Once upon a time, there was an elegant Turkish bath on Jermyn Street, in London’s St. James’s. In 1869, a young Cornish-born man named William Henry Penhaligon started work there as a barber. From an early age, Henry had been passionately interested in perfumery and ‘coiffure‘ – and with a keen nose for business, soon opened his own salon just a few doors along spiffy Jermyn Street.

PENHALIGONS_VINTAGEIt wasn’t long before Penhaligon began creating his own lotions, potions and wonderful scents for his clients – and the perfume house of Penhaligon’s was born. London society was impressed – and even more importantly, so was the Royal Family, who appointed William Penhaligon as Royal Barber and Perfumer to the Royal Court, during Queen Victoria‘s reign. In 1903, Queen Alexandra granted Penhaligon’s its first Royal Warrant. Fast forward to today, and Penhaligon’s still proudly holds two of these prestigious Warrants – from the Duke of Edinburgh (granted in 1956) and The Prince of Wales (1988).

screenshot-2016-12-23-16-09-25There’s probably no more prized recognition of quality and excellence than a Royal Warrant of Appointment – but nowadays, Penhaligon’s is loved and worn by all types of perfume-lovers, not just the rich and royal.

Penhaligon’s remains a Great British Success Story: the fragrances are still made and bottled in England, with the same reverence for the highest quality ingredients – though today, these embrace innovative fragrance technologies, such as CO2 extraction and nature-print technology, so that each bottle contains a blend of the traditional, and the new. (The classic bottle, though, still echoes William’s original design: clear glass, with a distinctive ribbon around the sensuous glass stopper.

Some Penhaligon’s creations are an elegant nod to the past: Hammam Bouquet (created in 1872) was inspired by the Piccadilly Turkish Bath where William first worked. Blenheim Bouquet – as worn by Winston Churchill – was conceived for the Duke of Marlborough in 1902.

It’s fair to say this perfume house has had its downs, as well as its ups, over the years. The Wall Street Crash rippled out to Europe, slowing business for many. But in 1975, with the help of film director Franco Zeffirelli, perfume-loving businesswoman Sheila Pickles bought Penhaligon’s, and began restoring it to its former fragrant glory.

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And there are seriously exciting things happening right now at Penhaligon’s, which have perfumistas buzzing. Contemporary inspirations include Iris Prima, created by top nose Alberto Morillas after spending time backstage at the London Ballet, which ‘introduces an intimate, musky leather note to represent the pointe shoe and then light touches of sandalwood, vetiver, vanilla and benzoin, to signify the soul of ancient theatres’. And do make sure to have a sniff of Vaara: a blend of spices, saffron and juicy quince, with a heart that evokes a Maharajah’s summer palace at Balsamand: twin rose notes twining round Indian magnolia, freesia and iris.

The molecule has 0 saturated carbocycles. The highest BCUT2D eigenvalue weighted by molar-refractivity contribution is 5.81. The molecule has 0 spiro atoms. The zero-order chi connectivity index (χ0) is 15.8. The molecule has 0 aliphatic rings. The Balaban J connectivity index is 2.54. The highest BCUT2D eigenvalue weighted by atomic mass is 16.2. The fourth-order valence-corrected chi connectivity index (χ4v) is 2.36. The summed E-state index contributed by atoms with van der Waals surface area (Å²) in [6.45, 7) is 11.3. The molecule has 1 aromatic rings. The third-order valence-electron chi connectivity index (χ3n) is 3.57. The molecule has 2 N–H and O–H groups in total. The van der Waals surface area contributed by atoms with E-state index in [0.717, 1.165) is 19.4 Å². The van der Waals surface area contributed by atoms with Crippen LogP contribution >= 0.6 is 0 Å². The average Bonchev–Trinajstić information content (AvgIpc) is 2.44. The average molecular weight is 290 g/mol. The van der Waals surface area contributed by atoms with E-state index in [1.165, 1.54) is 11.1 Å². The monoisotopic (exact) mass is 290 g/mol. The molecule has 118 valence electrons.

Unveiled in 2016, the Portraits series of fragrances reimagines eaux de parfum as characters in a Victorian family saga: philandering head of the household Lord George, scheming Lady Blanche, their naïve and romantic daughter Duchess Rose and her eccentric husband Duke Nelson, captured in perfumes as complex as their ‘characters’.

From as early as 1907, Penhaligon’s was shipping its perfumes around the globe. Today, thanks to the creativity of a new team at the perfume house’s helm, you’ll find the fragrances in Japan, Ukraine, America, Singapore – and we’ve experienced a little flush of patriotic pride to find a branch in the most glamorous of Dubai’s malls. Indeed one of the joys of Penhaligon’s, we’ve always felt, is stepping inside one of their boutiques (see an example, above). Each has its own character – because every shop is a mix of the eccentric, traditional, classic and quirky, filled with antiques, artworks and objets: wonderful places to spend some ‘me-time’, dabbing and spritzing your way through a portfolio of over 35 fragrances.

While there, you might well want to take advantage of Penhaligon’s Fragrance Profiling Service, to help you identify your Penhaligon’s fragrance/s from the collection. This first explores your fragrance tastes, memories and associations . Then you’ll be introduced to each of the fragrance families – floral, Oriental, etc. (without at that stage being told the name of the fragrance, so you’re not influenced by visual clues).

line-up of penhaligons portraits collection of bottlesOnce you’ve settled on a fragrance family, the choices will be narrowed down, until only two fragrances remain. You’re then encouraged to try them on your skin to see how they react with skin chemistry – and ta-dah! The final fragrance is revealed. (And to ensure you don’t flag, you’ll be offered tea, biscuits – and maybe even a glass of Champagne, while you find your perfect fragrance match.)

Penhaligon’s explains. ‘Our fragrant adventures begin in the Victorian era of decadence and carries us into the future as we strive to create original scents for the discerning eccentrics of today. We love their comment that they’ve ‘been entertaining England’s nostrils since 1870’. And long may that particular magic trick last…

penhaligons.com

 

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